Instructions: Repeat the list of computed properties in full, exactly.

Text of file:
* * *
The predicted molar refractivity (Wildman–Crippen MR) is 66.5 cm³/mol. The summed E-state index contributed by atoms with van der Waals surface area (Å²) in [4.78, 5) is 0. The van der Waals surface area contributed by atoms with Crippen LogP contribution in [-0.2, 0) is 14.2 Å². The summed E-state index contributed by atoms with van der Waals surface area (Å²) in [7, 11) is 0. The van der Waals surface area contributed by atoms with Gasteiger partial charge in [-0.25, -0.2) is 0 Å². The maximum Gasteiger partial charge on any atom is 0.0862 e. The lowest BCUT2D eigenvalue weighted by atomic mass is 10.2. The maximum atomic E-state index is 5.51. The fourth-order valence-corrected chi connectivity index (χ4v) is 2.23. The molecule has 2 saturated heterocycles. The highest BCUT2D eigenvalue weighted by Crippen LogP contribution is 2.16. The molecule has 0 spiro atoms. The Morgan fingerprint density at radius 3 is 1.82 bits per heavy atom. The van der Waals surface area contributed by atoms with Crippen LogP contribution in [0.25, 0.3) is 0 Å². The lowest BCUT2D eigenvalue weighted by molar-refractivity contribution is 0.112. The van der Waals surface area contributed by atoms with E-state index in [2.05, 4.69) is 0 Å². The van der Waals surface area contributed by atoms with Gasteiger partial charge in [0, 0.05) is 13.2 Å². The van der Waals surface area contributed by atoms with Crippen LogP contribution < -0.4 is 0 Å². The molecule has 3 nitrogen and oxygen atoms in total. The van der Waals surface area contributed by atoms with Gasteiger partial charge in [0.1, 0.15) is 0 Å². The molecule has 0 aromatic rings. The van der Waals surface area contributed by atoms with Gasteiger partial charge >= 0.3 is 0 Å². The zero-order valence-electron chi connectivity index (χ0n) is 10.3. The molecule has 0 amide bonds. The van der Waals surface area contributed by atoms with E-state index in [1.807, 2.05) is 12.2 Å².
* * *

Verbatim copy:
The predicted molar refractivity (Wildman–Crippen MR) is 66.5 cm³/mol. The summed E-state index contributed by atoms with van der Waals surface area (Å²) in [4.78, 5) is 0. The van der Waals surface area contributed by atoms with Crippen LogP contribution in [-0.2, 0) is 14.2 Å². The summed E-state index contributed by atoms with van der Waals surface area (Å²) in [7, 11) is 0. The van der Waals surface area contributed by atoms with Gasteiger partial charge in [-0.25, -0.2) is 0 Å². The maximum Gasteiger partial charge on any atom is 0.0862 e. The lowest BCUT2D eigenvalue weighted by atomic mass is 10.2. The maximum atomic E-state index is 5.51. The fourth-order valence-corrected chi connectivity index (χ4v) is 2.23. The molecule has 2 saturated heterocycles. The highest BCUT2D eigenvalue weighted by Crippen LogP contribution is 2.16. The molecule has 0 spiro atoms. The Morgan fingerprint density at radius 3 is 1.82 bits per heavy atom. The van der Waals surface area contributed by atoms with Crippen LogP contribution in [0.25, 0.3) is 0 Å². The lowest BCUT2D eigenvalue weighted by molar-refractivity contribution is 0.112. The van der Waals surface area contributed by atoms with E-state index in [2.05, 4.69) is 0 Å². The van der Waals surface area contributed by atoms with Gasteiger partial charge in [0, 0.05) is 13.2 Å². The van der Waals surface area contributed by atoms with Crippen LogP contribution < -0.4 is 0 Å². The molecule has 3 nitrogen and oxygen atoms in total. The van der Waals surface area contributed by atoms with Gasteiger partial charge in [0.1, 0.15) is 0 Å². The molecule has 0 aromatic rings. The van der Waals surface area contributed by atoms with Gasteiger partial charge >= 0.3 is 0 Å². The zero-order valence-electron chi connectivity index (χ0n) is 10.3. The molecule has 0 amide bonds. The van der Waals surface area contributed by atoms with E-state index in [1.807, 2.05) is 12.2 Å².